"Kew Gardens" has no plot as such, but is a series of overheard conversations. The brief parade of human lives marches on, out of sync with the snail's pace of evolution in counterpoint to the rapid progress of modernity, the buses and planes that make us go faster than nature. The air brakes that have made an aural appearance in all three opening episodes are an anachronistic nod to Woolf's "all the time the motor omnibuses were turning their wheels and changing their gear," and the Brexit vote throws the theme of a sunset empire back into relief. Joan Hawkins reads.

When the surrealist artist and writer Leonora Carrington died in 2011 at the age of 94, she was eulogized by the New York Times as "one of the last living links to the world of André Breton, Man Ray and Miró." The centenary of her birth in April 2017 will be marked by a couple of significant republications, a collection of early writings by New York Review Books, and a complete collection of her short fiction by the literary publisher Dorothy, including the short story featured in our program, "The Seventh Horse," a surrealist fairy tale submerging adult themes of infidelity, domestic abuse, and dark secrets. Carrington fled the Second World War in 1941, and spent the rest of her long and productive artistic life in Mexico. By 1960, she was regarded as one of Mexico's most important living artists, but was known in Europe and the English-speaking world mostly anecdotally, as the quondam lover of the surrealist Max Ernst.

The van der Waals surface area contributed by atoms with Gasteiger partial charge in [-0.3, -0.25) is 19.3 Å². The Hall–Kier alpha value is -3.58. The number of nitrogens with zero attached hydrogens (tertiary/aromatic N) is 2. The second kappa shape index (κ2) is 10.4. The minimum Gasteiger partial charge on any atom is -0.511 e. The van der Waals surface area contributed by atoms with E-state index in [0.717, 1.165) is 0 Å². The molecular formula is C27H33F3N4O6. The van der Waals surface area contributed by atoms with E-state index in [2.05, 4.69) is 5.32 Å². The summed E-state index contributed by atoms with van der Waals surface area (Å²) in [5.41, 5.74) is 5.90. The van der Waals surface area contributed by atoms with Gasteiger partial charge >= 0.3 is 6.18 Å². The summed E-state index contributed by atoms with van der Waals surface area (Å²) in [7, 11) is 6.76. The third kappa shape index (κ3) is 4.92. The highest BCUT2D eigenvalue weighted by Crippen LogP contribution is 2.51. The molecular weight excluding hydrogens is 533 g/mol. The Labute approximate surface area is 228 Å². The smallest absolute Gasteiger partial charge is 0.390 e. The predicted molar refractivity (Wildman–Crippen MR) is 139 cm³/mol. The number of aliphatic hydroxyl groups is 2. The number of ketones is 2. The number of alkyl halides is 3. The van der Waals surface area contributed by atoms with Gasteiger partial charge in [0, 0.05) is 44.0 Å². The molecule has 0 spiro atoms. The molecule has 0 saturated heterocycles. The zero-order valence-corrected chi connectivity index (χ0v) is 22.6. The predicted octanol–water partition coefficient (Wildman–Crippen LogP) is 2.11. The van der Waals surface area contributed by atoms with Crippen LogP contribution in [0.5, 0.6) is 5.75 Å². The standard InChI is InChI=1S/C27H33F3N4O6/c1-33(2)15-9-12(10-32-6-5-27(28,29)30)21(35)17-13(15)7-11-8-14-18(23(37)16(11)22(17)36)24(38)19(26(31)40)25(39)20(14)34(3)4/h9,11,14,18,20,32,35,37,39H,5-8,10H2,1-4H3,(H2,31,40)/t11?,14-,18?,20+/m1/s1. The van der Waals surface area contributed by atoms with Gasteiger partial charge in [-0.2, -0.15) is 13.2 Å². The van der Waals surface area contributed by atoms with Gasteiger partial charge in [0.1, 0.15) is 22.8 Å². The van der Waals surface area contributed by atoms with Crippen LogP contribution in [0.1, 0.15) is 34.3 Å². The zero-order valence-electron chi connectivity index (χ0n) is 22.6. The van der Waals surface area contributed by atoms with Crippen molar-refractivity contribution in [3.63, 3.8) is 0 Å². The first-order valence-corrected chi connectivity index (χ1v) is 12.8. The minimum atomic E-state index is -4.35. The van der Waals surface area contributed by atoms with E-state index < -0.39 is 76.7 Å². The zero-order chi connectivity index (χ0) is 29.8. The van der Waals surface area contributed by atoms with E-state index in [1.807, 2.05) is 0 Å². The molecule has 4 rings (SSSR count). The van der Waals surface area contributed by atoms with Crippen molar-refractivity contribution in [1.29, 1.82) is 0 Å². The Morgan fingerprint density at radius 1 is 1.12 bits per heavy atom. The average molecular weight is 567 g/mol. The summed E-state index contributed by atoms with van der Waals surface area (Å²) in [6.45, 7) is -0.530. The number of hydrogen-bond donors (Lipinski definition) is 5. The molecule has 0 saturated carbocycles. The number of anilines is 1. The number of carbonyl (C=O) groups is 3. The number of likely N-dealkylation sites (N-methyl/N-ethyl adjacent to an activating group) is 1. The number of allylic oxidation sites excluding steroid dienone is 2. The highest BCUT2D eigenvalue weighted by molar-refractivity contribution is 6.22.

All the voices you'll hear in "The Seventh Horse" belong to Renee Reed, enhanced to translate techniques of juxtaposition and exaggeration into aural effects. The introduction to Carrington draws on "Barely Saved from Drowning: The Max Ernst–Leonora Carrington Affair" by Julia Salmerón from Loving Against the Odds: Women's Writing in English in a European Context; "Leonora Carrington: Visual Narrative in Contemporary Mexican Art" by Whitney Chadwick, from A Woman's Gaze: Latin American Women Artists; and Alchemy in Contemporary Art by Urszula Szulakowska, among other scholarship. Special thanks to the Leonora Carrington literary estate for permission to share this example of her work. You can explore Carrington's visual imagination in a lavish gallery of her works at the estate's official website.